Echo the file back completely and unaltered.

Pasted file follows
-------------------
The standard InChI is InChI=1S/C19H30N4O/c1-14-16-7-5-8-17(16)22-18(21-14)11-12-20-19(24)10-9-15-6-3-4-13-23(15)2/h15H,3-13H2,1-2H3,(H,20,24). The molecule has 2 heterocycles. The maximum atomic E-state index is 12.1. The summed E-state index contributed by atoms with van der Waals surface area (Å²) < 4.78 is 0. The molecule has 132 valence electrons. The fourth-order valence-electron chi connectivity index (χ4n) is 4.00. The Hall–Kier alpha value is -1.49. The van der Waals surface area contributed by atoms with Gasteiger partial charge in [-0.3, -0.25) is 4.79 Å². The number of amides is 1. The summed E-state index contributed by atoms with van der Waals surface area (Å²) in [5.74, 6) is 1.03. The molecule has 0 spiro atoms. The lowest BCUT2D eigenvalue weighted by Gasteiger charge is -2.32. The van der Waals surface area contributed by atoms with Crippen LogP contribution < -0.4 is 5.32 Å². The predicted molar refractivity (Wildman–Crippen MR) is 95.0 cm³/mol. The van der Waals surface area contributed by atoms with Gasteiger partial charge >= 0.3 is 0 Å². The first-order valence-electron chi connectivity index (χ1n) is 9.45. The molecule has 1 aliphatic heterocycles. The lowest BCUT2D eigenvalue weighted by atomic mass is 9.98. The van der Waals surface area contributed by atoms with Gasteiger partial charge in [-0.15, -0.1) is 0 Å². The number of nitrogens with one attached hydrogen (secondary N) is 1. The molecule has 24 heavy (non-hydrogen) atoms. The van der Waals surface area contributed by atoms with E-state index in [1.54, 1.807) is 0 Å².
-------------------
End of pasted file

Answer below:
The standard InChI is InChI=1S/C19H30N4O/c1-14-16-7-5-8-17(16)22-18(21-14)11-12-20-19(24)10-9-15-6-3-4-13-23(15)2/h15H,3-13H2,1-2H3,(H,20,24). The molecule has 2 heterocycles. The maximum atomic E-state index is 12.1. The summed E-state index contributed by atoms with van der Waals surface area (Å²) < 4.78 is 0. The molecule has 132 valence electrons. The fourth-order valence-electron chi connectivity index (χ4n) is 4.00. The Hall–Kier alpha value is -1.49. The van der Waals surface area contributed by atoms with Gasteiger partial charge in [-0.3, -0.25) is 4.79 Å². The number of amides is 1. The summed E-state index contributed by atoms with van der Waals surface area (Å²) in [5.74, 6) is 1.03. The molecule has 0 spiro atoms. The lowest BCUT2D eigenvalue weighted by Gasteiger charge is -2.32. The van der Waals surface area contributed by atoms with Crippen LogP contribution < -0.4 is 5.32 Å². The predicted molar refractivity (Wildman–Crippen MR) is 95.0 cm³/mol. The van der Waals surface area contributed by atoms with Gasteiger partial charge >= 0.3 is 0 Å². The first-order valence-electron chi connectivity index (χ1n) is 9.45. The molecule has 1 aliphatic heterocycles. The lowest BCUT2D eigenvalue weighted by atomic mass is 9.98. The van der Waals surface area contributed by atoms with Gasteiger partial charge in [-0.15, -0.1) is 0 Å². The number of nitrogens with one attached hydrogen (secondary N) is 1. The molecule has 24 heavy (non-hydrogen) atoms. The van der Waals surface area contributed by atoms with E-state index in [1.54, 1.807) is 0 Å².